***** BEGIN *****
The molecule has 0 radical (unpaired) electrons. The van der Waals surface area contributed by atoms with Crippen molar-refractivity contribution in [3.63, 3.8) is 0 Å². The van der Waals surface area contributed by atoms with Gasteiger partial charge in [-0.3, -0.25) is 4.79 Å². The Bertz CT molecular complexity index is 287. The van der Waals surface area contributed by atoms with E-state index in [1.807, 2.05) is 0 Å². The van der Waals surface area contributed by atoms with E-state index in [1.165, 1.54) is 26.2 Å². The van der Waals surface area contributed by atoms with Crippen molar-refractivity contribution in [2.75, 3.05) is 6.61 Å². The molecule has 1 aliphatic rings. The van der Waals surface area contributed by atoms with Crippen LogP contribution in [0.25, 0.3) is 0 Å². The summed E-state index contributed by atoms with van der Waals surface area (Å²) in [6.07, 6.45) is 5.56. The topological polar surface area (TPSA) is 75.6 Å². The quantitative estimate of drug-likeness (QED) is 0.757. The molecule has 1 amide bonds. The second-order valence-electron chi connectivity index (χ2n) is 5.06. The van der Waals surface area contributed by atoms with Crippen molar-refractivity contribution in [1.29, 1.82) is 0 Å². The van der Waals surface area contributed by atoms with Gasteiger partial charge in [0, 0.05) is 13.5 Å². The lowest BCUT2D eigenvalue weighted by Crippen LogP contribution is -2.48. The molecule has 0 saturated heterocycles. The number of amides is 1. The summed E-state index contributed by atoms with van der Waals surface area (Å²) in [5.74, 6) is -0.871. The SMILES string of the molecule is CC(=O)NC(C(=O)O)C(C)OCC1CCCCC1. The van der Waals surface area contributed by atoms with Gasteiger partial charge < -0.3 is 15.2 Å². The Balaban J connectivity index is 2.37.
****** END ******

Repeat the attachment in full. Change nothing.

The molecule has 0 radical (unpaired) electrons. The van der Waals surface area contributed by atoms with Crippen molar-refractivity contribution in [3.63, 3.8) is 0 Å². The van der Waals surface area contributed by atoms with Gasteiger partial charge in [-0.3, -0.25) is 4.79 Å². The Bertz CT molecular complexity index is 287. The van der Waals surface area contributed by atoms with E-state index in [1.807, 2.05) is 0 Å². The van der Waals surface area contributed by atoms with E-state index in [1.165, 1.54) is 26.2 Å². The van der Waals surface area contributed by atoms with Crippen molar-refractivity contribution in [2.75, 3.05) is 6.61 Å². The molecule has 1 aliphatic rings. The van der Waals surface area contributed by atoms with Crippen LogP contribution in [0.25, 0.3) is 0 Å². The summed E-state index contributed by atoms with van der Waals surface area (Å²) in [6.07, 6.45) is 5.56. The topological polar surface area (TPSA) is 75.6 Å². The quantitative estimate of drug-likeness (QED) is 0.757. The molecule has 1 amide bonds. The second-order valence-electron chi connectivity index (χ2n) is 5.06. The van der Waals surface area contributed by atoms with Crippen molar-refractivity contribution in [1.29, 1.82) is 0 Å². The van der Waals surface area contributed by atoms with Gasteiger partial charge in [0, 0.05) is 13.5 Å². The lowest BCUT2D eigenvalue weighted by Crippen LogP contribution is -2.48. The molecule has 0 saturated heterocycles. The number of amides is 1. The summed E-state index contributed by atoms with van der Waals surface area (Å²) in [5.74, 6) is -0.871. The SMILES string of the molecule is CC(=O)NC(C(=O)O)C(C)OCC1CCCCC1. The van der Waals surface area contributed by atoms with Gasteiger partial charge < -0.3 is 15.2 Å². The Balaban J connectivity index is 2.37.